April 6 was, by any measure, a good day for Lebanon. Asking for $6bn to finance phase-1 of its capital investment plan (CIP) at the Cedre conference in Paris, the cash-strapped government received $11.5bn in pledges from international donors. Prime Minister Saad Hariri called the contributions a “clear and concrete indication of support,” whilst French President Emmanuel Macron praised the success amidst “one of the worst moments in the Levant’s history.”

All told, Lebanon received about $11.1bn in credit lines and soft loans—meaning interest rates under 1.5% and seven to ten year grace periods for repayment—including a $4bn loan from the World Bank to be paid out over five years (see table). Modest grants of around $400mn from France, the United States and the United Kingdom will provide some flexibility as well. Several donors stipulated higher disbursements contingent upon Beirut fulfilling certain conditions, which MEES estimates could fetch another $650mn if all stipulations are met.


Lebanon badly needs an overhaul. Days before the conference, the World Bank released its CIP document outlining around 250 projects identified to help kickstart the economy and repair creaky infrastructure. The total plan calls for investment of $24.3bn (see chart 1) to be allocated over three separate phases, each lasting about four years. The transportation and power generation sectors will receive about half of the allocated spending, while the government plans to allocate another 28% toward water/irrigation (with plans to construct two large dams) and waste water treatment.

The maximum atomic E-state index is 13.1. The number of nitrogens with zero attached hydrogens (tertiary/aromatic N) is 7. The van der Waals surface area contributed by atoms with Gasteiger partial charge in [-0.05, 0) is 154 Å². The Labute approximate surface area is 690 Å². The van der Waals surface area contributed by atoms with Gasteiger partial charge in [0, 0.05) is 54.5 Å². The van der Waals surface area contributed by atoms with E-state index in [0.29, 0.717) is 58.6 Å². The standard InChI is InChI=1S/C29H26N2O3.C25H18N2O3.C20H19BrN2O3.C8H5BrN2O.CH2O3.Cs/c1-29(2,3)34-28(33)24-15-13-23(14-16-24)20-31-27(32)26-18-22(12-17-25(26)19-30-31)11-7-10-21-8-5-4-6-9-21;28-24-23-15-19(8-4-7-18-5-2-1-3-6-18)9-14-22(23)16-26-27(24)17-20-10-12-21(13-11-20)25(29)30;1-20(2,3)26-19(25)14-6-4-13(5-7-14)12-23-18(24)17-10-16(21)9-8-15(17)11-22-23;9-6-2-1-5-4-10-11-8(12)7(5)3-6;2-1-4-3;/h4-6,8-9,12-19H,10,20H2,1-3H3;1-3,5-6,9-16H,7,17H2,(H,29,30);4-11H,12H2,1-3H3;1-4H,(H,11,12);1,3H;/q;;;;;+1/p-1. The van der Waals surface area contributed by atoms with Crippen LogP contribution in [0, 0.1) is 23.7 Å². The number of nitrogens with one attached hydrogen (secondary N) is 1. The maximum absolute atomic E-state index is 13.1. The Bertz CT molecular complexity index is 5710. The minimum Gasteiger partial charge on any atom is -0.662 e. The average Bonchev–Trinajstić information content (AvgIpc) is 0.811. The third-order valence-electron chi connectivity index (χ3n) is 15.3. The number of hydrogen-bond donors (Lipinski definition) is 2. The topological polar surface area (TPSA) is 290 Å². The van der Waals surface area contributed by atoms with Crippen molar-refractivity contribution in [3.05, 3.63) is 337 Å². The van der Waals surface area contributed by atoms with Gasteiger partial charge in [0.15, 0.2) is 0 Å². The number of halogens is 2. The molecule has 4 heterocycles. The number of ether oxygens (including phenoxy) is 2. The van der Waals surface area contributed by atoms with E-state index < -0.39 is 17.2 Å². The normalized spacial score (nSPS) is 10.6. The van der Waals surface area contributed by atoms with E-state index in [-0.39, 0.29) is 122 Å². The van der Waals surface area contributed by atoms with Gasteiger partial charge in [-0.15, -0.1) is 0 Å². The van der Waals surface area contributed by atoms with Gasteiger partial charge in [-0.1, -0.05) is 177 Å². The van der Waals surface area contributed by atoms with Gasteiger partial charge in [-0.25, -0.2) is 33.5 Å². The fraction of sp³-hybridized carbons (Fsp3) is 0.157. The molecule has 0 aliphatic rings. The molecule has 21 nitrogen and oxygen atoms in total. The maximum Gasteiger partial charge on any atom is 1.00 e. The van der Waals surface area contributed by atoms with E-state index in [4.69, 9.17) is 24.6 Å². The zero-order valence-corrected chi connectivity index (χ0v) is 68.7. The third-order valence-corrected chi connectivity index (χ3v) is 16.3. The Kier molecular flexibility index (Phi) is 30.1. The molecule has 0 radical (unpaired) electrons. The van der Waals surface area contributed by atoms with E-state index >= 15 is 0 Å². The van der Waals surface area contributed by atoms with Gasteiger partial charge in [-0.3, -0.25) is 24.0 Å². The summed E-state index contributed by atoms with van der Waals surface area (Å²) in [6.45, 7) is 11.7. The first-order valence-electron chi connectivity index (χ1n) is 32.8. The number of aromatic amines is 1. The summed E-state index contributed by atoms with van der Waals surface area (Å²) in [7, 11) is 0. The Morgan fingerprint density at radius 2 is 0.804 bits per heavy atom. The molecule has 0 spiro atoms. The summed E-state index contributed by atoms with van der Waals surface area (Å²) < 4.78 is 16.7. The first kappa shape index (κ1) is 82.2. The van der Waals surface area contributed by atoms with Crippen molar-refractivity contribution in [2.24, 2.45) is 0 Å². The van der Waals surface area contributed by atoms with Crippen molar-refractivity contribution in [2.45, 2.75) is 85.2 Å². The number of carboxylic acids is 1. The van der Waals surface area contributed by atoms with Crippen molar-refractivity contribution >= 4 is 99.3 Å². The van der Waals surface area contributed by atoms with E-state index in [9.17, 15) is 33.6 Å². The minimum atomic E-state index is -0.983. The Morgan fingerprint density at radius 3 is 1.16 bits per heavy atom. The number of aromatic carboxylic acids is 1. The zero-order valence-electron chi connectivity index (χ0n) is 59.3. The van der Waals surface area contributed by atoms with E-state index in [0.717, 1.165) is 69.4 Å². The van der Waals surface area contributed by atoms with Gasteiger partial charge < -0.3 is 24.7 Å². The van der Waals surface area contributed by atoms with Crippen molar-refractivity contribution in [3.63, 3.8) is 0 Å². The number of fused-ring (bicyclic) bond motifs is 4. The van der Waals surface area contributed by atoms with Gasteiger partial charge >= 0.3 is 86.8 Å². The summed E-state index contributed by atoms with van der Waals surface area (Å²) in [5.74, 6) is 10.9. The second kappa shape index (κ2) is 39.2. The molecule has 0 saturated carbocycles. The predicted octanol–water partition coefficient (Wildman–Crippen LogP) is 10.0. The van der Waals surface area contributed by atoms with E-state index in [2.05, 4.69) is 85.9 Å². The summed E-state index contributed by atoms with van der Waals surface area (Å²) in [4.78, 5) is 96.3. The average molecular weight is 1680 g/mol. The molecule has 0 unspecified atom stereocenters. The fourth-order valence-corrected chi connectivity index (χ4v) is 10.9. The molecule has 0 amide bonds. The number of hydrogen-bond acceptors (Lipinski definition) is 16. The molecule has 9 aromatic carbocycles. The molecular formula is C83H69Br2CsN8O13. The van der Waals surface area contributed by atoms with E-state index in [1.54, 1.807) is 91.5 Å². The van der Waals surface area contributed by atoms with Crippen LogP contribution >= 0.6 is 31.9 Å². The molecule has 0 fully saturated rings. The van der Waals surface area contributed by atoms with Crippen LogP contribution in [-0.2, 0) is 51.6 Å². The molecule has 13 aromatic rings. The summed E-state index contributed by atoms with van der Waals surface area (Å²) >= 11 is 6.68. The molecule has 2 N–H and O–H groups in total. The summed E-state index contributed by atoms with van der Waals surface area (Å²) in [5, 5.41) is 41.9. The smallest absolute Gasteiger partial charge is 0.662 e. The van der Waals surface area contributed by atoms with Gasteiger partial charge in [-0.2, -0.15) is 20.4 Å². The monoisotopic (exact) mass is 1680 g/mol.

Unlike previous development plans, investment is to be allocated across the country rather than focused on the capital. The wealthier Beirut and Mount Lebanon governorates are only allocated 35%.

The Cedre conference is part of a larger push to address Lebanon’s systemic problems with a little help from its allies (MEES, 16 March). The army and internal security forces received around $550mn in pledged support last month at the Rome II conference, whilst the European Union (EU) has already pledged about $700mn in grants to be announced later this spring at a Brussels conference to prop up countries hosting Syrian refugees. And more could be on the way.

Charts included 1: Electricity And Transport Top Lebanon's Stated Investment Needs ($Bn)


Tables included Cedre Conference Pledges

Donor Pledged ($mn) Type
European Investment Bank 1,353 loans
EBRD 984 loans
France 677 73% loans; 27% grant
Netherlands 246 loans
Turkey 200 loans
EU 185 loans
Italy 156 credit line
US 115 grant
UK 91 grant
Germany 74 loans
Japan 10 loans
Finland 7 loans
Saudi Arabia 1,000 credit line*
Islamic Devopment Bank 750 loans
Qatar 500 loans
Arab Fund 500 loans
Kuwait Fund 500 loans
Kuwait Govt 180 loans
World Bank 4,000 loans
Total $11.5bn